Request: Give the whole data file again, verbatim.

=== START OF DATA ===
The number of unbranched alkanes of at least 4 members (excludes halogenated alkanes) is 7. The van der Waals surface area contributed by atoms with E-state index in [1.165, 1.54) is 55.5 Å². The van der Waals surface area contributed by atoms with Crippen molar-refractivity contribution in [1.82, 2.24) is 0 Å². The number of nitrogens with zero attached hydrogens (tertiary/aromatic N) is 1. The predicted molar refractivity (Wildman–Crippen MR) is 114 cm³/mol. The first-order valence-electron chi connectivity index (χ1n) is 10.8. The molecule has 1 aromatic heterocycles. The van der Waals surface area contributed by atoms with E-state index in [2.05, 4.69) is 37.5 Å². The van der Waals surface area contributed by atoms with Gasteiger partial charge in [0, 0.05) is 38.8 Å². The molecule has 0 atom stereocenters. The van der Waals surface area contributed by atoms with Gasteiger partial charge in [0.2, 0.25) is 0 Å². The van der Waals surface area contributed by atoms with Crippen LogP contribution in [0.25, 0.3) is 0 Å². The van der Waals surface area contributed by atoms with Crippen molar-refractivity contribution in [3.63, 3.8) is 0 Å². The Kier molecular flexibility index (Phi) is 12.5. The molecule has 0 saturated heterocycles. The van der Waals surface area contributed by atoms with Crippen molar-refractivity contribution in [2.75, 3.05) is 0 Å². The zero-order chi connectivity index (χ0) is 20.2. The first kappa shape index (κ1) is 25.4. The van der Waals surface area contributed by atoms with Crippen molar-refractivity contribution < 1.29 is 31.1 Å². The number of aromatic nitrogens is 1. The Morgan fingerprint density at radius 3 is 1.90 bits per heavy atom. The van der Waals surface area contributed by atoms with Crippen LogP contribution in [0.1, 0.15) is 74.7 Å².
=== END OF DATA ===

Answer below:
The number of unbranched alkanes of at least 4 members (excludes halogenated alkanes) is 7. The van der Waals surface area contributed by atoms with E-state index in [1.165, 1.54) is 55.5 Å². The van der Waals surface area contributed by atoms with Crippen molar-refractivity contribution in [1.82, 2.24) is 0 Å². The number of nitrogens with zero attached hydrogens (tertiary/aromatic N) is 1. The predicted molar refractivity (Wildman–Crippen MR) is 114 cm³/mol. The first-order valence-electron chi connectivity index (χ1n) is 10.8. The molecule has 1 aromatic heterocycles. The van der Waals surface area contributed by atoms with E-state index in [2.05, 4.69) is 37.5 Å². The van der Waals surface area contributed by atoms with Gasteiger partial charge in [0, 0.05) is 38.8 Å². The molecule has 0 atom stereocenters. The van der Waals surface area contributed by atoms with Gasteiger partial charge in [0.2, 0.25) is 0 Å². The van der Waals surface area contributed by atoms with Crippen LogP contribution in [0.25, 0.3) is 0 Å². The van der Waals surface area contributed by atoms with Crippen molar-refractivity contribution in [3.63, 3.8) is 0 Å². The Kier molecular flexibility index (Phi) is 12.5. The molecule has 0 saturated heterocycles. The van der Waals surface area contributed by atoms with Crippen molar-refractivity contribution in [2.75, 3.05) is 0 Å². The zero-order chi connectivity index (χ0) is 20.2. The first kappa shape index (κ1) is 25.4. The van der Waals surface area contributed by atoms with Crippen molar-refractivity contribution < 1.29 is 31.1 Å². The number of aromatic nitrogens is 1. The Morgan fingerprint density at radius 3 is 1.90 bits per heavy atom. The van der Waals surface area contributed by atoms with Crippen LogP contribution in [0.1, 0.15) is 74.7 Å².